Mélange Caribbean Travel & Lifestyle Magazine


Andy Purcell

Keeping Shortknee Alive

Shortknee, a kaleidoscope of colours! Anonymous players, heads covered with white towels. Scary, masked faces. Colourful costumes, with small round mirrors sewn on to the back and torso. Blouses with arms extending way past the knees, puffy pants ending just under the knees. Stocking-covered feet with small bells called woolos, tied around the ankles. Talcum powder-throwing revelers, singing in the streets and in the yard of villagers, arms extended, requesting, "something for the Shortknee", be it a snack or money. Small children are sometimes scared of Shortknee, mainly because no one knows who is wearing the costume and whose face is behind the mask. Run when they approach! Run, because they may playfully swat you with their long sleeves or sprinkle you with talcum powder.

This is Shortknee in the small northern village of Hermitage, St. Partick's on the island of Grenada. Shortknee is played during the island's carnival Festival which takes place on the 2nd Monday and Tuesday of August each year.

Let us introduce Andy "Laykay" Purcell, a resident of Hermitage and the leader of the Hermitage Shortknee Band. Scared, but also intrigued as a child, he watched while his older brother played Shortknee and was determined to overcome his fear one day, and get involved. This he did in 1985 at the age of 15 and a short while later in 1988, he became the Band's leader. His is one of many Shortknee bands on the Island, but as Andy and the other members will be quick to tell you, theirs is the best. In 2008, 2009, 2010, 2012, 2013 and 2014 they captured 1st place in the Shortknee Band Category during the Carnival competition. Alas, in 2015 they placed 2nd, losing to the St. John's, St. Andrew's Band (they also took 2nd place in 2011). But they are not deterred. Determined to re-capture the title in 2016, Andy will again rally his troops and begin the process for this year's competition. Band members come from Hermitage, the neighbouring villages, other Caribbean Islands like Trinidad and as far away as the USA and Canada.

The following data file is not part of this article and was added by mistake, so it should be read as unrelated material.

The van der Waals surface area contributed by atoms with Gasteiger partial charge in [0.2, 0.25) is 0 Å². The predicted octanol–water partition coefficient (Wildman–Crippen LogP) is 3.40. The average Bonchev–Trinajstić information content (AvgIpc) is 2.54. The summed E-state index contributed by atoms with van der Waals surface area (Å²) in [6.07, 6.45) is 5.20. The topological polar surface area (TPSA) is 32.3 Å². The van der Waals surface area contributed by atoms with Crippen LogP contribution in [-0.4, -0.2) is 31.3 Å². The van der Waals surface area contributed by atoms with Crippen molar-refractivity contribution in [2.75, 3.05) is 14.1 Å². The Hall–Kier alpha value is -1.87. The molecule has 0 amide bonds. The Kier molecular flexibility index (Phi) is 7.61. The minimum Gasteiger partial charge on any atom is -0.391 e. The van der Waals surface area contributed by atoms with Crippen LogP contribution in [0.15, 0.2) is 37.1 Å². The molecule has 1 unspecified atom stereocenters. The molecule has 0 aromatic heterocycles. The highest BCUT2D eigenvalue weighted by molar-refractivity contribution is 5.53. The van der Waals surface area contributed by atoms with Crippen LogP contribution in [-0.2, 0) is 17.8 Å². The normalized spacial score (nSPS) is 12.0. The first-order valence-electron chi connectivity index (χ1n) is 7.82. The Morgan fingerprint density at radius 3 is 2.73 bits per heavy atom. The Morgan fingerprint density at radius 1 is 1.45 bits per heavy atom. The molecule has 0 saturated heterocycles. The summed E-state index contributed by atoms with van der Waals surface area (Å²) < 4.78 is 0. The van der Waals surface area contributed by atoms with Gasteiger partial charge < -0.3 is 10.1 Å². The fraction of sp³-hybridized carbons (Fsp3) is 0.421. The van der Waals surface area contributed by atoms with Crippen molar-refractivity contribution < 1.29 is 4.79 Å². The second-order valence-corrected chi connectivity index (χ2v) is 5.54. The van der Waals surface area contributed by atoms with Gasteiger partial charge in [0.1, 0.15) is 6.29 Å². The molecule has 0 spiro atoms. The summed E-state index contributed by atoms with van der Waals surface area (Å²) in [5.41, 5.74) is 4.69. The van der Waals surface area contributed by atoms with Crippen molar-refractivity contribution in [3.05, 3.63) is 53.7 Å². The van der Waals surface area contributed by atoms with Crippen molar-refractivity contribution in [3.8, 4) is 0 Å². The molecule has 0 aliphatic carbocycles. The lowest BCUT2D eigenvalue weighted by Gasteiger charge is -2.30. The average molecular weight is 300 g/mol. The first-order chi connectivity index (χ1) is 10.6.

Due to the band's popularity, no recruitment drive is needed as people gravitate to the band all on their own. Enquiries pour in from all over as this colourful, cultural expression expands throughout the Island. Andy explained that many young people are now getting involved, with the band having over 40 active participants, some as young as 2 years old. Playing Shortknee is also not only reserved for men, as there are now over 16 ladies in the band. Maximum band size is 150 and sadly, some are turned away because they've reached their maximum capacity.

While additional costumes are being sewn for new members, songs are written for the competition. The lyrics of some of these songs contain pieces of local village gossip. It is said that one should live pristine lives all year round, being careful of watchful eyes and sharp ears. If one isn't vigilant, their life story may be sung on the streets by the local Shortknee Band.

During the month of July, their practice sessions take place at night when the villagers are all asleep. As one proud female band member explained, the band gathers at the base of Hermitage hill and journey upwards toward the mountain, singing, dancing and perfecting their performance for the big competition day. Villagers are usually jolted out of sleep by the sounds of the belled feet and melodious chanting, ears straining to hear who they are singing about this year. "I hope it's not about me",  people whisper to themselves fearfully, as the band passes by, their chants slipping past billowing curtains guarding windows deliberately left open to hear their mysterious songs, the lyrics of which may forever haunt the subject.

The big day arrives and members don costumes and make their way to the city of St. George's where the competition takes place. En route, they chant and sing through some of the villages, then travel by bus the rest of the way into the city. Each band is given time to perform their song on stage, during which time their performance is judged by a panel. Win or lose, it is an energizing, fun-filled experience for all participants. On Carnival Tuesday afternoon, many villages are given a special treat by the Shortknee bands as they weave their way through the streets, bringing the festivities to a close.

Andy says what he enjoys most about the Shortknee experience is the friendly rivalry among the various bands. Theirs is the band to beat because they are the best, he says. Yes, he is proud of his Band's accomplishments over the years. and even more so because of the contribution they make to the village of Hermitage. In addition to funding the children Hermitage's participation in the Island's Kiddies Carnival, Andy visits 5 schools in the area, teaching them about the history of Shortknee. Most importantly, when his band wins the Carnival Competition, their prize money is used to purchase school supplies for the children in the village.

Hermitage Shortknee Band is proudly keeping Shortknee alive while making a meaningful contribution to their community.